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To Covent Garden this afternoon to see Verdi’s Simon Boccanegra. To those unfamiliar with the story, it is loosely based around the political intrigues surrounding the court of the first Doge of Genoa. Essentially, a commoner is elected Doge against the interests of the ruling patriachy who then scheme against him. This is the historical fact which takes secondary importance against the convoluted primary story of Boccanegra’s estranged daughter who is unknowingly adopted by her grandfather after her mother dies. To add to that, her father seduced her mother out of wedlock: that her mother was part of an aristocratic family adds another element to the feud between the Guelf patriarchy and the Ghibelline Doge. To cut a long story short, the Doge dies (of poisoning) but not before Adorno, the son of a man he killed, marries his daughter. The final reconciliation occurs when the old man asks for Adorno to be made Doge which Fiesco, his other enemy and grandfather to his daughter, assents to. Still following at the back?!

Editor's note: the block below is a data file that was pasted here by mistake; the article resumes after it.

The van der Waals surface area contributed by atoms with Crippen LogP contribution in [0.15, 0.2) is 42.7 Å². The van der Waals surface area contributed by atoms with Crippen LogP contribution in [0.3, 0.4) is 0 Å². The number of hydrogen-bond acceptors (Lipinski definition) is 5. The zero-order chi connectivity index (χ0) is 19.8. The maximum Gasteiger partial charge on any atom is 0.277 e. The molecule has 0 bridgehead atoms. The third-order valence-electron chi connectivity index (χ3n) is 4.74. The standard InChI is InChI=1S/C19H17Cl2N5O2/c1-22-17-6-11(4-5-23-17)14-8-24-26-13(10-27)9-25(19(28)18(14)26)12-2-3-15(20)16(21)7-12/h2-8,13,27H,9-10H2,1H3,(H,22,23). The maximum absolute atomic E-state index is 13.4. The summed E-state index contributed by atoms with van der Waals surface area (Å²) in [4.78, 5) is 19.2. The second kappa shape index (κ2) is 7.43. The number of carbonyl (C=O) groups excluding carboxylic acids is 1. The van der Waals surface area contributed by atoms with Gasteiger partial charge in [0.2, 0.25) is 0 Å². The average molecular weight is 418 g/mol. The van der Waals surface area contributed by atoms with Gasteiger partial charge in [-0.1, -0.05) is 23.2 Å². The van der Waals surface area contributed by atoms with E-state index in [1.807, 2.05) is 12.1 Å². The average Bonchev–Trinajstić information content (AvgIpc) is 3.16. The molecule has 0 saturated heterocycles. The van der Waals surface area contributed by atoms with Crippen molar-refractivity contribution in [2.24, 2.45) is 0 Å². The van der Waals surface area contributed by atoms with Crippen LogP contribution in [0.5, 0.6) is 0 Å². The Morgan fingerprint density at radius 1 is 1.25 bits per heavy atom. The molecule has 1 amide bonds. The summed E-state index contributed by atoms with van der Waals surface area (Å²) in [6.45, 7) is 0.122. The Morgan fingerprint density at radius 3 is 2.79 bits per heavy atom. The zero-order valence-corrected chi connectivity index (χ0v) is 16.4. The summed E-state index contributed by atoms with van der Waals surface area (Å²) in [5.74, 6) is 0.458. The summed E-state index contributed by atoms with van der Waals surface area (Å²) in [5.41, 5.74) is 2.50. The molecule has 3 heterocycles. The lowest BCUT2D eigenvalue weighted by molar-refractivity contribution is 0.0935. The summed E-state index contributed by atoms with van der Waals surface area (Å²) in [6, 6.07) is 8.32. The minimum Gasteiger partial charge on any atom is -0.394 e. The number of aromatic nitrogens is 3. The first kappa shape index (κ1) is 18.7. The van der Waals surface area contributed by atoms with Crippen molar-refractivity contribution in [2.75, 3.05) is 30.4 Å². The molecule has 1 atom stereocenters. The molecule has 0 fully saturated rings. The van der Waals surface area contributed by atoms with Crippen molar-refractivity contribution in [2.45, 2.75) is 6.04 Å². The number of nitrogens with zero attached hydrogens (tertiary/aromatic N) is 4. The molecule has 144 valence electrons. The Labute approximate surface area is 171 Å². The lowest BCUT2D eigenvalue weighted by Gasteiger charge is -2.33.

Anyway, the set was fantastic, the singing and music expertly conducted by John Eliot Gardiner, and the pace was just right. My only criticisms would be that Marcus Haddock as Gabriele Adorno was at times rigid and uncomfortable with the acting demanded by his role, and that the audience felt the need to clap during every pause whether it was after a solo or not which started to grate and interupt the flow. All in all though, the standard was good: Orlin Anastassov as Jacopo Fiesco had a voice like chocolate, Natalia Ushakova as the estranged orphan Amelia/Maria was both beautiful and elegant in her movements, Marco Vrotagna brought the necessary raw masculinity to his Paolo Albiani, and Lucio Gallo in the title role commanded the stage with ease.